A suspension of flour in water is a heterogeneous mixture.

In chemistry, a mixture is a material made by combining two or more different chemical substances (such as chemical elements and chemical compounds) in such a way that the components do not form chemical bonds to one another and do not chemically react with one another.[1] The components can usually be separated from one another by a mechanical or physical process. Some examples of mixtures are oil, ocean water, and soil. Mixtures may be classified as homogeneous mixtures, heterogeneous mixtures, and colloidal dispersions.


Homogeneous mixtures

A mixture is said to be homogeneous if it has a definite composition and properties. The particles in the mixture are uniformly spread, so that any amount of the mixture has the same composition and properties. Examples are solutions and some (but not all) alloys. A homogeneous mixture is a uniform mixture consisting of only one phase. Examples are gasoline and margarine.


A solution is a homogeneous mixture of one or more substances (the solutes) dissolved in another substance (the solvent). Solutions have all particles within the size of atoms, small molecules, or small ions, less than one nanometer (nm) in all dimensions.[2] A common example is a solid dissolved into a liquid, such as salt or sugar dissolved in water, or gold into mercury. Liquids dissolve into one another, and sometimes liquids dissolve into gases, for example water vapor and the atmosphere. Common examples include soft drinks, where carbon dioxide is trapped in the liquid through carbonation. Several solution properties collectively called colligative properties change as a function of solute concentration. Solubility is a compound property.

Colloidal dispersions

A homogeneous mixture in which the particles of one or more components have at least one dimension in the range of one to 1000 nm, larger than those in a solution but smaller than those in a suspension.[2] In general, a colloid or colloidal dispersion is a material with components of one or two phases, a type of mixture intermediate between a homogeneous mixture and a heterogeneous mixture, with properties also intermediate between the two. A colloid will not settle if left to sit. Examples of this are jelly and glue.

Heterogeneous mixtures

Heterogeneous mixtures are mixtures with indefinite composition, such as granite. Heterogeneous mixtures are said to have several phases (not to be confused with phases of matter). The parts of a heterogeneous composition can be mechanically separated from each other. Examples include salad and trail mixes.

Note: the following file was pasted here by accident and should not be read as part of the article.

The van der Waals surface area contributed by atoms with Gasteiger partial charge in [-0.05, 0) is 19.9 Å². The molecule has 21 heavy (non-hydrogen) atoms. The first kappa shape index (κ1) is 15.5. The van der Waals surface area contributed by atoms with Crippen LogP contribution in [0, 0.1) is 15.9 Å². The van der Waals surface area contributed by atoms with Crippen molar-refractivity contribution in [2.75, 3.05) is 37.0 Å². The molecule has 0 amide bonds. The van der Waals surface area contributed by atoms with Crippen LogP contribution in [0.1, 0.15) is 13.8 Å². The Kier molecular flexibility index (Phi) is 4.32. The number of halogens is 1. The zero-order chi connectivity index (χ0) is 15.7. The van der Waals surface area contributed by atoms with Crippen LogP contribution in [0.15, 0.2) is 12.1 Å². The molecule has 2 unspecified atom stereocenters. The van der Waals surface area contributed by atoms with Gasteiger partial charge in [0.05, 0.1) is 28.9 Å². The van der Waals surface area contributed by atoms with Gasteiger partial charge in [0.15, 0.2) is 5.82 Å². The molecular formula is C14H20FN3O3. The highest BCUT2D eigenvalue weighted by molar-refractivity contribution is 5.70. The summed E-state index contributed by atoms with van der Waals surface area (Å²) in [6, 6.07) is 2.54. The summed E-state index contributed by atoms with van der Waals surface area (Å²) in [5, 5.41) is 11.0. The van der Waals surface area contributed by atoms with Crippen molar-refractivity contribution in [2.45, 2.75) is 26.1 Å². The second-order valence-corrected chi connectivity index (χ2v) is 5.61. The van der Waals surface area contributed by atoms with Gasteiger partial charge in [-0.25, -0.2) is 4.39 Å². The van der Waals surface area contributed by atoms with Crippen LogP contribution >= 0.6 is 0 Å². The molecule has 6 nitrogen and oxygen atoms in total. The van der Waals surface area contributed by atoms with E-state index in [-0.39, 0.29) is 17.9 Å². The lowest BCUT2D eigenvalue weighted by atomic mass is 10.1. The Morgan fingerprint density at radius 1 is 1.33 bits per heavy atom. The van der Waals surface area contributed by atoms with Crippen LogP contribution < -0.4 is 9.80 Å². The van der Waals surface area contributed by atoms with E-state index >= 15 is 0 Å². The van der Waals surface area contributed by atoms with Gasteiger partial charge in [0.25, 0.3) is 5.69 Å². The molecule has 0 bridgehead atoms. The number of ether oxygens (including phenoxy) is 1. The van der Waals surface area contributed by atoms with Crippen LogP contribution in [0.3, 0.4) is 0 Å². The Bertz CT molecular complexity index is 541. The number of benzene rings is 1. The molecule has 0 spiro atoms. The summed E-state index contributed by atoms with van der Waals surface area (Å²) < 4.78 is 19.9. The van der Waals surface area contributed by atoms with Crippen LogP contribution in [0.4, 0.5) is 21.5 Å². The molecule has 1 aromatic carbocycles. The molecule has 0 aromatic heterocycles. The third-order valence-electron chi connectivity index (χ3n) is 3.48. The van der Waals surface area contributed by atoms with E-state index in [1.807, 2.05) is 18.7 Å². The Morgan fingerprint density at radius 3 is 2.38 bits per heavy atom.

A heterogeneous mixture in which the particles of at least one component are larger than one micrometer (μm, 1000 nm) in at least one dimension, larger than colloidal particles.[2] Unlike colloids, suspensions will eventually settle. An example of a suspension is sand in water. Particles of suspensions exhibit the Tyndall effect, that is, they are large enough to disperse light, like colloids.

See also


  1. P. W. Atkins and Julio De Paula, Atkins' Physical chemistry, 7th Edition (New York: Oxford University Press, 2002, ISBN 0198792859).
  2. 2.0 2.1 2.2 James E Brady, and Frederick Senese, Chemistry: matter and its changes, 4th edition (NJ: Wiley, 2004, ISBN 0471215171).


  • Atkins, P. W., Julio De Paula, and P. W. Atkins. 2002. Atkins' Physical Chemistry, 7th ed. Oxford: Oxford University Press. ISBN 0198792859
  • Brady, James E., and Frederick Senese. 2004. Chemistry: Matter and Its Changes, 4th ed. Hoboken, NJ: Wiley. ISBN 0471215171
  • Brown Jr., Theodore L., H. Eugene LeMay, Bruce Edward Bursten, and Julia R. Burdge. 2002. Chemistry: The Central Science, 9th ed. Upper Saddle River, NJ: Prentice Hall. ISBN 0130669970
  • Chang, Raymond. 2006. Chemistry, 9th ed. New York, NY: McGraw-Hill Science/Engineering/Math. ISBN 0073221031
  • Cotton, F. Albert, and Geoffrey Wilkinson. 1980. Advanced Inorganic Chemistry, 4th ed. New York, NY: Wiley. ISBN 0-471-02775-8

External links

All links retrieved October 11, 2018.


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